Written by Clay Smith
Point-of-care ultrasound (POCUS) in patients with renal colic had tepid diagnostic accuracy for nephrolithiasis. If hydronephrosis was present, specificity was 94% and often indicated a stone >5mm.
Why does this matter?
Normal bedside ultrasound does not rule out nephrolithiasis. It is important to understand the diagnostic accuracy of the tests we use every day in practice. This is one example.
Stones are hard
This was a meta-analysis of 5 studies with use of POCUS for nephrolithiasis in the ED for patients with renal colic. They found the overall sensitivity of POCUS was 70%, specificity 75%. That’s not so great. In two of the studies, presence of moderate to severe hydronephrosis had 94% specificity for stone. What this tells us is that bedside POCUS isn’t that accurate in diagnosing nephrolithiasis, but that is not new information. POCUS is helpful when hydronephrosis is present, as there is probably a stone >5mm. Whether this is managed with subsequent CT or expectant medical management depends on the clinical scenario.
The Accuracy and Prognostic Value of Point-of-care Ultrasound for Nephrolithiasis in the Emergency Department: A Systematic Review and Meta-analysis. Acad Emerg Med. 2018 Jun;25(6):684-698. doi: 10.1111/acem.13388. Epub 2018 Mar 25.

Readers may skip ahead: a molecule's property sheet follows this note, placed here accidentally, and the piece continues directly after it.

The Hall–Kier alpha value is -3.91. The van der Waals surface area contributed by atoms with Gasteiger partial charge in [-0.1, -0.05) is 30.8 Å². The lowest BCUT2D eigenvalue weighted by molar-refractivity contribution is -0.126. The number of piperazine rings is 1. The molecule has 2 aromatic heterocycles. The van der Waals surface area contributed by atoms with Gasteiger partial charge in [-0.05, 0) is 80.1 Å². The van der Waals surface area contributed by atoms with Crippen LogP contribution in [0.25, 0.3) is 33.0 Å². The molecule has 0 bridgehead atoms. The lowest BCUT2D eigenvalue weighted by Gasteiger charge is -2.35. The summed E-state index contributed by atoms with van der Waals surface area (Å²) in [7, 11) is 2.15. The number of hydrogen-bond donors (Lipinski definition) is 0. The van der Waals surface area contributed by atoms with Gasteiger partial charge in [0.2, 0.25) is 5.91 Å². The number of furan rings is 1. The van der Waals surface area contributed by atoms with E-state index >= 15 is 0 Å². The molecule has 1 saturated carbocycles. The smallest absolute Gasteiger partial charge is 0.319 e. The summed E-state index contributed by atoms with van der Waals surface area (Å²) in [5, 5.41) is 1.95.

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Reviewed by Thomas Davis
Don’t miss ALiEM’s Top 10 Reasons Not to Order a CT for Renal Colic.
3 thoughts on “POCUS for Kidney Stone – Be Careful”
Great paper. Ultrasound can be very useful for initial evaluation of suspected renal colic especially with recurrent kidney stones. Safe according to Binder study but always need to consider other diagnosis. Be careful with their conclusion “any hydro suggests a stone greater than 5mm.” Probably better to think about no-mild hydro ~15% chance of stone greater than 5 mm with almost no chance of stone greater than 10mm and moderate to severe hydro ~35% chance of stone greater than 5 mm (Goertz 2010). I think saying that any hydro means they probably have a stone > 5 mm may be misleading and would not be accurate to provide this information to the patient. As with any meta analysis, especially POCUS data where studies are quite varied in terms of experience of operator, inclusion/exclusion criteria and methods, I encourage reviewing each study individually to have a better understanding about how the numbers apply to you.
Important study/outcome to know, though I dont think we should use/are using POCUS as our definitive diagnostic tool. I think we are using it to determine if there is significant hydonephrosis/ureter and therefore a stone we may be more likley to need to intervene on.
True. An ultrasound first approach is safe and reduced overall CT use. http://pmid.us/25229916